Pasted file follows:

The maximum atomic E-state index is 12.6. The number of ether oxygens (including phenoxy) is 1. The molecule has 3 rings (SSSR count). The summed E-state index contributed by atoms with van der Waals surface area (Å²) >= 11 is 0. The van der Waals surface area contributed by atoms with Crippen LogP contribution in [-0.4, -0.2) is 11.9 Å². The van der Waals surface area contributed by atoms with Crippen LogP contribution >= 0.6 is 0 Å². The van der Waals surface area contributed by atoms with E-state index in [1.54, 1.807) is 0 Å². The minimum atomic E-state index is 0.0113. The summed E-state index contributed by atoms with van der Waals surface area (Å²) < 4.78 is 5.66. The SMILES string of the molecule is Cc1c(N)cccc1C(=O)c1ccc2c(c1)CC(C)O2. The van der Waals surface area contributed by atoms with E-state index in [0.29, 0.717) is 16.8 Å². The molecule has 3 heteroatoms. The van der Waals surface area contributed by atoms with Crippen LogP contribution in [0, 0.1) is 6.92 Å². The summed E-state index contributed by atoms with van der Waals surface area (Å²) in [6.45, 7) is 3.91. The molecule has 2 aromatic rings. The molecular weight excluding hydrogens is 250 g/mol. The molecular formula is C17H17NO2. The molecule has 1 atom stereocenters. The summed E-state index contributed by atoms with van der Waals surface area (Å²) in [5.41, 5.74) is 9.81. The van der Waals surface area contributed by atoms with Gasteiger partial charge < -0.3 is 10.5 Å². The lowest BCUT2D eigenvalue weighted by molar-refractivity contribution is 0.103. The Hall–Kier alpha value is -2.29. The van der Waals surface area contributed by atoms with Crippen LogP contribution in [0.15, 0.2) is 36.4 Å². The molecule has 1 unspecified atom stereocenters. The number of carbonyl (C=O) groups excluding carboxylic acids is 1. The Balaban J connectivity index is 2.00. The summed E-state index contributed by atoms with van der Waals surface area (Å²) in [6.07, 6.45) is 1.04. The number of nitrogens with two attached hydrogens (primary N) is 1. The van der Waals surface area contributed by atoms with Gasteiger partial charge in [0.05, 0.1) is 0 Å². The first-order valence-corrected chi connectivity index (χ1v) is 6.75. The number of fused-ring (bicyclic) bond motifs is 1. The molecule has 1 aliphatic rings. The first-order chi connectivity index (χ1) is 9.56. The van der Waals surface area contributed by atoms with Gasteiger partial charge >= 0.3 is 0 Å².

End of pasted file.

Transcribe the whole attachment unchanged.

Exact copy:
The maximum atomic E-state index is 12.6. The number of ether oxygens (including phenoxy) is 1. The molecule has 3 rings (SSSR count). The summed E-state index contributed by atoms with van der Waals surface area (Å²) >= 11 is 0. The van der Waals surface area contributed by atoms with Crippen LogP contribution in [-0.4, -0.2) is 11.9 Å². The van der Waals surface area contributed by atoms with Crippen LogP contribution >= 0.6 is 0 Å². The van der Waals surface area contributed by atoms with E-state index in [1.54, 1.807) is 0 Å². The minimum atomic E-state index is 0.0113. The summed E-state index contributed by atoms with van der Waals surface area (Å²) < 4.78 is 5.66. The SMILES string of the molecule is Cc1c(N)cccc1C(=O)c1ccc2c(c1)CC(C)O2. The van der Waals surface area contributed by atoms with E-state index in [0.29, 0.717) is 16.8 Å². The molecule has 3 heteroatoms. The van der Waals surface area contributed by atoms with Crippen LogP contribution in [0, 0.1) is 6.92 Å². The summed E-state index contributed by atoms with van der Waals surface area (Å²) in [6.45, 7) is 3.91. The molecule has 2 aromatic rings. The molecular weight excluding hydrogens is 250 g/mol. The molecular formula is C17H17NO2. The molecule has 1 atom stereocenters. The summed E-state index contributed by atoms with van der Waals surface area (Å²) in [5.41, 5.74) is 9.81. The van der Waals surface area contributed by atoms with Gasteiger partial charge < -0.3 is 10.5 Å². The lowest BCUT2D eigenvalue weighted by molar-refractivity contribution is 0.103. The Hall–Kier alpha value is -2.29. The van der Waals surface area contributed by atoms with Crippen LogP contribution in [0.15, 0.2) is 36.4 Å². The molecule has 1 unspecified atom stereocenters. The number of carbonyl (C=O) groups excluding carboxylic acids is 1. The Balaban J connectivity index is 2.00. The summed E-state index contributed by atoms with van der Waals surface area (Å²) in [6.07, 6.45) is 1.04. The number of nitrogens with two attached hydrogens (primary N) is 1. The van der Waals surface area contributed by atoms with Gasteiger partial charge in [0.05, 0.1) is 0 Å². The first-order valence-corrected chi connectivity index (χ1v) is 6.75. The number of fused-ring (bicyclic) bond motifs is 1. The molecule has 1 aliphatic rings. The first-order chi connectivity index (χ1) is 9.56. The van der Waals surface area contributed by atoms with Gasteiger partial charge >= 0.3 is 0 Å².